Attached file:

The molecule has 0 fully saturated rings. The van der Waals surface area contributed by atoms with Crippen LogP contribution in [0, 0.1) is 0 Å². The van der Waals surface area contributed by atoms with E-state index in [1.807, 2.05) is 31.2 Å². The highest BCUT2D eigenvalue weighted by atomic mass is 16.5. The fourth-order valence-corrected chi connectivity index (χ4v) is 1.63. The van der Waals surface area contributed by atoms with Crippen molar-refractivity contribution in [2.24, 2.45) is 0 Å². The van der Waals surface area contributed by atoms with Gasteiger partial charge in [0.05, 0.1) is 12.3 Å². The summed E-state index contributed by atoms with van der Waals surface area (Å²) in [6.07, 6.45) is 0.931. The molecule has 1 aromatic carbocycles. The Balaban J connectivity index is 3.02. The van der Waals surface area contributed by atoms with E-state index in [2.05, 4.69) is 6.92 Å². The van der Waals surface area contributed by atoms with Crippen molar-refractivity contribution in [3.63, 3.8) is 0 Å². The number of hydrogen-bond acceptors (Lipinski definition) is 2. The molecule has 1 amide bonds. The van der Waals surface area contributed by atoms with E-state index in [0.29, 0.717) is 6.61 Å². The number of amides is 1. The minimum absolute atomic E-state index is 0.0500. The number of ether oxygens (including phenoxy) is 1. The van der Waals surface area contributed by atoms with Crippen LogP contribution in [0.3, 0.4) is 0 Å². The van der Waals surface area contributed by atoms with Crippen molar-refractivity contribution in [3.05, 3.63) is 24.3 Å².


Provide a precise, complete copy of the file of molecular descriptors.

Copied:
The molecule has 0 fully saturated rings. The van der Waals surface area contributed by atoms with Crippen LogP contribution in [0, 0.1) is 0 Å². The van der Waals surface area contributed by atoms with E-state index in [1.807, 2.05) is 31.2 Å². The highest BCUT2D eigenvalue weighted by atomic mass is 16.5. The fourth-order valence-corrected chi connectivity index (χ4v) is 1.63. The van der Waals surface area contributed by atoms with Crippen molar-refractivity contribution in [2.24, 2.45) is 0 Å². The van der Waals surface area contributed by atoms with Gasteiger partial charge in [0.05, 0.1) is 12.3 Å². The summed E-state index contributed by atoms with van der Waals surface area (Å²) in [6.07, 6.45) is 0.931. The molecule has 1 aromatic carbocycles. The Balaban J connectivity index is 3.02. The van der Waals surface area contributed by atoms with E-state index in [2.05, 4.69) is 6.92 Å². The van der Waals surface area contributed by atoms with Crippen molar-refractivity contribution in [3.63, 3.8) is 0 Å². The number of hydrogen-bond acceptors (Lipinski definition) is 2. The molecule has 1 amide bonds. The van der Waals surface area contributed by atoms with E-state index in [0.29, 0.717) is 6.61 Å². The number of amides is 1. The minimum absolute atomic E-state index is 0.0500. The number of ether oxygens (including phenoxy) is 1. The van der Waals surface area contributed by atoms with Crippen LogP contribution in [0.3, 0.4) is 0 Å². The van der Waals surface area contributed by atoms with Crippen molar-refractivity contribution in [3.05, 3.63) is 24.3 Å².